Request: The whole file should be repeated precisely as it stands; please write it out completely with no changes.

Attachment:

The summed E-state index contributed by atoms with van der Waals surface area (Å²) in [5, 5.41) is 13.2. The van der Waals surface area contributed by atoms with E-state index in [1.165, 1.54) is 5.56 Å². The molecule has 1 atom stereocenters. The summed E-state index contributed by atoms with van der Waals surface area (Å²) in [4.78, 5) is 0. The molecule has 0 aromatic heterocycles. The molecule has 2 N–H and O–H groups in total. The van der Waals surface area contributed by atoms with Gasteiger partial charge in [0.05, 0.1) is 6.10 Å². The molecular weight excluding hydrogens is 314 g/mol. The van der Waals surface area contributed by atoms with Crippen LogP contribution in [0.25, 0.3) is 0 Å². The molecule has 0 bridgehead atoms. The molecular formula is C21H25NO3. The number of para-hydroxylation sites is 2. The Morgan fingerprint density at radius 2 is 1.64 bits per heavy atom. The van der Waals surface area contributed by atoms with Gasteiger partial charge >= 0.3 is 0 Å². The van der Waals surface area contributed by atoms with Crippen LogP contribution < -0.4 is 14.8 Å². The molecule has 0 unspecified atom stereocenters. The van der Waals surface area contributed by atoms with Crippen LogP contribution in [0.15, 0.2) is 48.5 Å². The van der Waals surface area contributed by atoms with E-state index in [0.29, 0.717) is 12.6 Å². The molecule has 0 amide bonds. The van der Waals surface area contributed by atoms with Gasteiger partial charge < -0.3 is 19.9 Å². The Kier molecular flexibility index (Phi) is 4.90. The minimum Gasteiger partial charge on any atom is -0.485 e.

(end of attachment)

The summed E-state index contributed by atoms with van der Waals surface area (Å²) in [5, 5.41) is 13.2. The van der Waals surface area contributed by atoms with E-state index in [1.165, 1.54) is 5.56 Å². The molecule has 1 atom stereocenters. The summed E-state index contributed by atoms with van der Waals surface area (Å²) in [4.78, 5) is 0. The molecule has 0 aromatic heterocycles. The molecule has 2 N–H and O–H groups in total. The van der Waals surface area contributed by atoms with Gasteiger partial charge in [0.05, 0.1) is 6.10 Å². The molecular weight excluding hydrogens is 314 g/mol. The van der Waals surface area contributed by atoms with Crippen LogP contribution in [0.25, 0.3) is 0 Å². The molecule has 0 bridgehead atoms. The molecular formula is C21H25NO3. The number of para-hydroxylation sites is 2. The Morgan fingerprint density at radius 2 is 1.64 bits per heavy atom. The van der Waals surface area contributed by atoms with Gasteiger partial charge >= 0.3 is 0 Å². The van der Waals surface area contributed by atoms with Crippen LogP contribution < -0.4 is 14.8 Å². The molecule has 0 unspecified atom stereocenters. The van der Waals surface area contributed by atoms with Crippen LogP contribution in [0.15, 0.2) is 48.5 Å². The van der Waals surface area contributed by atoms with E-state index in [0.29, 0.717) is 12.6 Å². The molecule has 0 amide bonds. The van der Waals surface area contributed by atoms with Gasteiger partial charge < -0.3 is 19.9 Å². The Kier molecular flexibility index (Phi) is 4.90. The minimum Gasteiger partial charge on any atom is -0.485 e.